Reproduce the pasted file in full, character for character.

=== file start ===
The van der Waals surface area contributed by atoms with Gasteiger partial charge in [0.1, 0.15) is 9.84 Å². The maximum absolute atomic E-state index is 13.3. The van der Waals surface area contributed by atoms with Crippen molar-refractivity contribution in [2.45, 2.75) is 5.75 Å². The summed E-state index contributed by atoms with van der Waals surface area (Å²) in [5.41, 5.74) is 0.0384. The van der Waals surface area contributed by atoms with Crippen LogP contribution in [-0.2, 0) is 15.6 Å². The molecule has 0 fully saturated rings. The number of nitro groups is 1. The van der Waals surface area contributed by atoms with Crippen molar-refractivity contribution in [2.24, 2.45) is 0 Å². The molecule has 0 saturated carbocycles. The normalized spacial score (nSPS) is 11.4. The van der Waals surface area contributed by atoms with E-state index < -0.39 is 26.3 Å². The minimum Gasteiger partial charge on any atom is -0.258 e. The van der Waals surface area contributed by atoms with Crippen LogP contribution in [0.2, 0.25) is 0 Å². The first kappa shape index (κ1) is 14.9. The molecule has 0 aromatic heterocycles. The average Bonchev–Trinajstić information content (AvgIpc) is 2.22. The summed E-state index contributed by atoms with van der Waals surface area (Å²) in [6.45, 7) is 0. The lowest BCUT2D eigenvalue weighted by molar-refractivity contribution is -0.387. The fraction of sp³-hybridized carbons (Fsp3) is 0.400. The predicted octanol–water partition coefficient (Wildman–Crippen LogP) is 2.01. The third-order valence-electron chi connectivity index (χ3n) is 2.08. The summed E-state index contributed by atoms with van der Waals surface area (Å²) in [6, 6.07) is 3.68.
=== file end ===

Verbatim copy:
The van der Waals surface area contributed by atoms with Gasteiger partial charge in [0.1, 0.15) is 9.84 Å². The maximum absolute atomic E-state index is 13.3. The van der Waals surface area contributed by atoms with Crippen molar-refractivity contribution in [2.45, 2.75) is 5.75 Å². The summed E-state index contributed by atoms with van der Waals surface area (Å²) in [5.41, 5.74) is 0.0384. The van der Waals surface area contributed by atoms with Crippen LogP contribution in [-0.2, 0) is 15.6 Å². The molecule has 0 fully saturated rings. The number of nitro groups is 1. The van der Waals surface area contributed by atoms with Crippen molar-refractivity contribution in [2.24, 2.45) is 0 Å². The molecule has 0 saturated carbocycles. The normalized spacial score (nSPS) is 11.4. The van der Waals surface area contributed by atoms with E-state index < -0.39 is 26.3 Å². The minimum Gasteiger partial charge on any atom is -0.258 e. The van der Waals surface area contributed by atoms with Crippen LogP contribution in [0.2, 0.25) is 0 Å². The first kappa shape index (κ1) is 14.9. The molecule has 0 aromatic heterocycles. The average Bonchev–Trinajstić information content (AvgIpc) is 2.22. The summed E-state index contributed by atoms with van der Waals surface area (Å²) in [6.45, 7) is 0. The lowest BCUT2D eigenvalue weighted by molar-refractivity contribution is -0.387. The fraction of sp³-hybridized carbons (Fsp3) is 0.400. The predicted octanol–water partition coefficient (Wildman–Crippen LogP) is 2.01. The third-order valence-electron chi connectivity index (χ3n) is 2.08. The summed E-state index contributed by atoms with van der Waals surface area (Å²) in [6, 6.07) is 3.68.